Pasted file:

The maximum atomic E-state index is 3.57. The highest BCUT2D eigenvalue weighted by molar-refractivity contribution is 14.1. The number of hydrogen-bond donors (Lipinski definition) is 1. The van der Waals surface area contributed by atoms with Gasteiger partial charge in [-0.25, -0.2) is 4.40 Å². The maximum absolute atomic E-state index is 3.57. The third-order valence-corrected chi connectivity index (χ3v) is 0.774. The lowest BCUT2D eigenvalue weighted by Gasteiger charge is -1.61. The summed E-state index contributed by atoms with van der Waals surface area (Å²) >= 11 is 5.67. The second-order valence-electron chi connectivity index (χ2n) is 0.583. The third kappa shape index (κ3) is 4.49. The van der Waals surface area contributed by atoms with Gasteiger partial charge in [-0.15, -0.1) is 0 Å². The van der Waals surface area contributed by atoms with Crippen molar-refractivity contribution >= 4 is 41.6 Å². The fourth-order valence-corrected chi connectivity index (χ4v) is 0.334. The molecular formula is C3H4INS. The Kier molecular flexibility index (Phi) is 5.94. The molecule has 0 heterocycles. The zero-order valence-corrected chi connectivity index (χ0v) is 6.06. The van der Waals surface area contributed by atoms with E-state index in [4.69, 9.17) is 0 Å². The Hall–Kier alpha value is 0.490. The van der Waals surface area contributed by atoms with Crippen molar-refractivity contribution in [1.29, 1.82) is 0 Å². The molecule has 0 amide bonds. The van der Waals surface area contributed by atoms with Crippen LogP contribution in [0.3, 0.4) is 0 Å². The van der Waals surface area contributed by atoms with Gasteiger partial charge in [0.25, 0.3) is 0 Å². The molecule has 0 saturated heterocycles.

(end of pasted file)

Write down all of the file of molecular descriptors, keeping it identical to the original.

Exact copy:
The maximum atomic E-state index is 3.57. The highest BCUT2D eigenvalue weighted by molar-refractivity contribution is 14.1. The number of hydrogen-bond donors (Lipinski definition) is 1. The van der Waals surface area contributed by atoms with Gasteiger partial charge in [-0.25, -0.2) is 4.40 Å². The maximum absolute atomic E-state index is 3.57. The third-order valence-corrected chi connectivity index (χ3v) is 0.774. The lowest BCUT2D eigenvalue weighted by Gasteiger charge is -1.61. The summed E-state index contributed by atoms with van der Waals surface area (Å²) >= 11 is 5.67. The second-order valence-electron chi connectivity index (χ2n) is 0.583. The third kappa shape index (κ3) is 4.49. The van der Waals surface area contributed by atoms with Gasteiger partial charge in [-0.15, -0.1) is 0 Å². The van der Waals surface area contributed by atoms with Crippen molar-refractivity contribution >= 4 is 41.6 Å². The fourth-order valence-corrected chi connectivity index (χ4v) is 0.334. The molecular formula is C3H4INS. The Kier molecular flexibility index (Phi) is 5.94. The molecule has 0 heterocycles. The zero-order valence-corrected chi connectivity index (χ0v) is 6.06. The van der Waals surface area contributed by atoms with E-state index in [4.69, 9.17) is 0 Å². The Hall–Kier alpha value is 0.490. The van der Waals surface area contributed by atoms with Crippen molar-refractivity contribution in [1.29, 1.82) is 0 Å². The molecule has 0 amide bonds. The van der Waals surface area contributed by atoms with Crippen LogP contribution in [0.3, 0.4) is 0 Å². The van der Waals surface area contributed by atoms with Gasteiger partial charge in [0.25, 0.3) is 0 Å². The molecule has 0 saturated heterocycles.